In patients with unresponsive wakefulness syndrome or who are in a vegetative state, differing opinions exist between family members and physicians related to patient awareness and hopes of recovery. These differing goals can often lead to conflicts in care, according to findings from a case series analysis published in BMC Medical Ethics.

Patients who are in a vegetative state or with unresponsive wakefulness syndrome typically pass through 3 phases: first, the acute phase, consisting of goals focused on survival and stabilization; second, the postacute phase, consisting of fewer life-threatening events; and third, the long-term care phase, represented by failure to recover but success in stabilizing the patient. Many patients who are in a vegetative state or who have unresponsive wakefulness syndrome present several ethical dilemmas to family members and physicians. Differing opinions in care can often lead to conflict between physicians and family members, which have historically resulted in court cases to facilitate either prolongation or termination of care.

In this qualitative study, researchers studied the transcripts of moral deliberations conducted for 2 patients in a Dutch nursing home who were in a vegetative state or who had unresponsive wakefulness syndrome. The transcripts were analyzed to determine the conflicts associated with caring for these patients. In both cases, physicians believed the patients were consciously unaware of their environment and their physical state and actively discussed treatment withdrawal. Conversely, parents and family members of both patients insisted that the patient was aware of their surroundings, and family members supported continuation of care in hopes of eventual recovery.

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Patient A was a 41-year-old man in a vegetative state with unresponsive wakefulness syndrome who experienced cardiac arrest 10 years before. He received artificial nutrition and hydration through a feeding tube. Medical records indicated diabetes as well as pulmonary disorders. The patient had experienced multiple life-threatening illnesses and infections, including urosepsis and pneumonia.

Patient B was in a diagnosed vegetative state with unresponsive wakefulness after brain injury sustained in a traffic accident 20 years previously, at 17 years old. The patient received artificial nutrition and hydration through a feeding tube. He had several bone fractures linked to osteoporosis and epileptic seizures.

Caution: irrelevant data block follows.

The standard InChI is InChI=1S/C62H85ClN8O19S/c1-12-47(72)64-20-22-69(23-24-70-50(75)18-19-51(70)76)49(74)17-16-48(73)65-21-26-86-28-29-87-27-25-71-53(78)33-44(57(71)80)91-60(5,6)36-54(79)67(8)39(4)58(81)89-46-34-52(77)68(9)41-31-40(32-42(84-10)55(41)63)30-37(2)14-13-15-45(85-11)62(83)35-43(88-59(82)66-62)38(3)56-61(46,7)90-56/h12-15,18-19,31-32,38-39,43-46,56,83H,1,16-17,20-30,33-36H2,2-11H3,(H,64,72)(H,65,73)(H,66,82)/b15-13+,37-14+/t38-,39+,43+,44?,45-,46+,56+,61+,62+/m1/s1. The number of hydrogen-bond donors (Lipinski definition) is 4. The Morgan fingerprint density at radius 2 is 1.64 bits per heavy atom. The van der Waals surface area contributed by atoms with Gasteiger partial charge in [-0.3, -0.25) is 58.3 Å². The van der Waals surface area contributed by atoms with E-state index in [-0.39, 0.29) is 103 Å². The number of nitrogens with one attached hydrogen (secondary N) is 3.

A lack of uniform opinion between healthcare professionals was noted for both patients’ cases. Some physicians reported signs of pain perception on physical touch of the patient’s hand, whereas other professionals reported no observed pain perception on administration of intramuscular injections. Some of the patients’ siblings sided with the practicing physician, arguing that the patient was unaware and unresponsive, which differed from their parents. Despite some of the family members insisting on life-sustaining treatment for the patient, the same family members reported they would have wanted life-sustaining treatments to be withdrawn if they themselves went into a vegetative state or were diagnosed with unresponsive wakefulness syndrome.

“Different visions, different expectations, and hope on recovery, deviating goals and contradictory feelings/thoughts by families and professionals in patients [in a vegetative state with unresponsive wakefulness syndrome] can lead to conflicts,” the researchers noted. “Key factors to prevent or solve such conflicts are a carefully established diagnosis, clarity [on] visions, uniformity in treatment goals and plans, and open and empathetic communication.”

They concluded, “Shared compassion for the patient might be a key to gain trust and bridge the differences from non-shared to shared decision making.”


Span-Sluyter CAMFH, Lavrijsen JCM, van Leeuwen E, Koopmans RTCM. Moral dilemmas and conflicts concerning patients in a vegetative state/unresponsive wakefulness syndrome: shared or non-shared decision making? A qualitative study of the professional perspective in two moral case deliberations. BMC Med Ethics. 2018;19(1):10.